“In January 2020, I had an objective to help create the market for conversational chatbots in healthcare. I estimated it would take another two years before the potential and viability of chatbots would achieve enough mainstream industry awareness to shift from INTRODUCTION to the GROWTH phase. Three months later, that objective had been met because of COVID-19.”
Greg Kefer, CMO LifeLink
Conversational technology is not new. There are widely used conversational solutions in multiple consumer and business segments. Millions use Alexa to place Amazon orders and play media through voice commands. Website helper chatbots from companies like Drift and Kore.ai answer questions and serve as front line, high-scale digital support agents before humans are needed.
Chatbot IT is not a small market. It’s already big and growing. Some estimates peg the global market for chatbots at $2.6 billion, with a CAGR of 30% over the next five years.
But healthcare has lagged consumer industries when it comes to successfully implementing conversational bots into core workflows and patient care. High levels of complexity, regulations, bureaucracy, and risk aversion have kept the healthcare industry about a decade behind leading innovators. There has been significant progress with conversational tech in healthcare, but we have not yet seen a flood of chatbot RFPs or dedicated coverage by the big research analyst firms.
Most of the focus in healthcare has been on digital triage bots that help patients diagnose symptoms to divert non-urgent patients away from expensive Emergency Room care.
There have also been several promising examples of chatbots making a significant difference in high-volume workflows at healthcare innovators. My company, LifeLink, has made a number of announcements that showcase success at some very large hospital systems.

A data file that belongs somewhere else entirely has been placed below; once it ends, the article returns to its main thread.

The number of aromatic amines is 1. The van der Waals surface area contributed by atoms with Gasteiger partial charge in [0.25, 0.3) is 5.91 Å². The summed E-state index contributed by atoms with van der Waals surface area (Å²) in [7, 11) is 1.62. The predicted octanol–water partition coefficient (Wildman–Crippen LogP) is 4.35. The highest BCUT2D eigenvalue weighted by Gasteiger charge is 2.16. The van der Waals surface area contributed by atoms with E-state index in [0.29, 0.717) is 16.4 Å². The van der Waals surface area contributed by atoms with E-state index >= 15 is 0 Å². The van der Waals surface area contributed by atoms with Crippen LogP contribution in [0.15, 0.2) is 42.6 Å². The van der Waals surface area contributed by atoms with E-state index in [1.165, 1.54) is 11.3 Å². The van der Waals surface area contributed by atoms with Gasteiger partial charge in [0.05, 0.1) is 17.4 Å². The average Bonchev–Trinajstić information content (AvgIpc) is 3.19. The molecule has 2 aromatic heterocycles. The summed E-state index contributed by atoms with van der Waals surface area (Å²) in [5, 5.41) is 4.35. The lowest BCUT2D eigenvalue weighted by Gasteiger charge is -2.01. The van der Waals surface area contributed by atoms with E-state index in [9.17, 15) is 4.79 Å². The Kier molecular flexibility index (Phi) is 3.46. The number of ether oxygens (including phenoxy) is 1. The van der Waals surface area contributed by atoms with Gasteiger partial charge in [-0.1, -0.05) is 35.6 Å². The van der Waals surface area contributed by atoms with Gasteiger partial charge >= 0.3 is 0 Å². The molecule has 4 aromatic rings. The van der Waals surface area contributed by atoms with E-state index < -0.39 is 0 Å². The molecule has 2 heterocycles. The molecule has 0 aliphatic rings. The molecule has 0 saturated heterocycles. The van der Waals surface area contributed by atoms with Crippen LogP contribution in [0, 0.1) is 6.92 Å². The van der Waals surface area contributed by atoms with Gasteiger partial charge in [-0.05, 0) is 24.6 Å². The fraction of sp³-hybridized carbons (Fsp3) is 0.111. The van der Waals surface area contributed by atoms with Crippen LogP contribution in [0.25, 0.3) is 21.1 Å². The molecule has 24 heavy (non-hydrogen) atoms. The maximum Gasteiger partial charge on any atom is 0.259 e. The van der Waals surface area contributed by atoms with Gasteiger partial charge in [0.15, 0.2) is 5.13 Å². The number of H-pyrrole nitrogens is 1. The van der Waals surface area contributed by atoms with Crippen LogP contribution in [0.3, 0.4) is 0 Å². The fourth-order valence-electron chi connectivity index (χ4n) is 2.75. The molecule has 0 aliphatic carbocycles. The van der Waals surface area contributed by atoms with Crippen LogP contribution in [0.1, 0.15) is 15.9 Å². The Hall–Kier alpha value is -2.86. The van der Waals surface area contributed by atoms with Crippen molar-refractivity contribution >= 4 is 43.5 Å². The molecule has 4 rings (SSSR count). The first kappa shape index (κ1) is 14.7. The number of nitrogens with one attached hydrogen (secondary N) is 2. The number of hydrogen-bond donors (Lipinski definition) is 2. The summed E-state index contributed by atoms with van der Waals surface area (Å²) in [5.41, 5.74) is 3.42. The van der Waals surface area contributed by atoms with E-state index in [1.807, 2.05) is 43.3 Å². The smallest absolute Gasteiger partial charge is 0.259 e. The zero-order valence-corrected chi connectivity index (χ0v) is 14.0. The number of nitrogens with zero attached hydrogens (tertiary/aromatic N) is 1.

Despite all of this traction, the chatbot technology market in healthcare was still in an “early” phase as of January 2020. Simply visit any large healthcare trade show, check out the massive two story booths, and you get a sense of where the IT attention and spend was focused: big complex systems of record, with massive integration and data interoperability challenges, represent billions of annual IT investment. And, it’s been that way for decades.
The prevailing perspective on what represents an effective system of patient engagement solution is to arm human agents with NASA command center screens that present a complete picture of the patient on the other end of the line. The concept of a better method of interacting with that patient is an afterthought.
Conversational chatbots as key, high-scale digital assistants are in the mix, but would need a few more years to prove out value propositions and get case studies published before they move up the ladder into the realm of a must-have, mission-critical capability.
IT Markets Take Many Years to Mature, But Not Always
Technology, like most markets for new products, go through a series of maturity phases — there are many academic papers on this. Broadly speaking the process falls into four phases: introduction, growth, maturity, and decline. But in the world of technology there can be huge variances in adoption speed. Sometimes we see a cool, simple new product go through introduction, to wild success, to history in just a few years. Others can take decades.
Facebook launched in 2004 and went from 0 to 100 million users in four years. The social media market is here to stay, it’s massive, and it took about four years to mature. Conversely, the Electronic Medical Records market matured slowly from early projects in the mid 1960’s until the HITECH act became law in 2009, which ignited adoption — that’s a roughly 50-year maturity cycle!
Among the countless sources of product evolution, this model is fairly straightforward.
Outside Events Can Change Gears and Ignite a New Market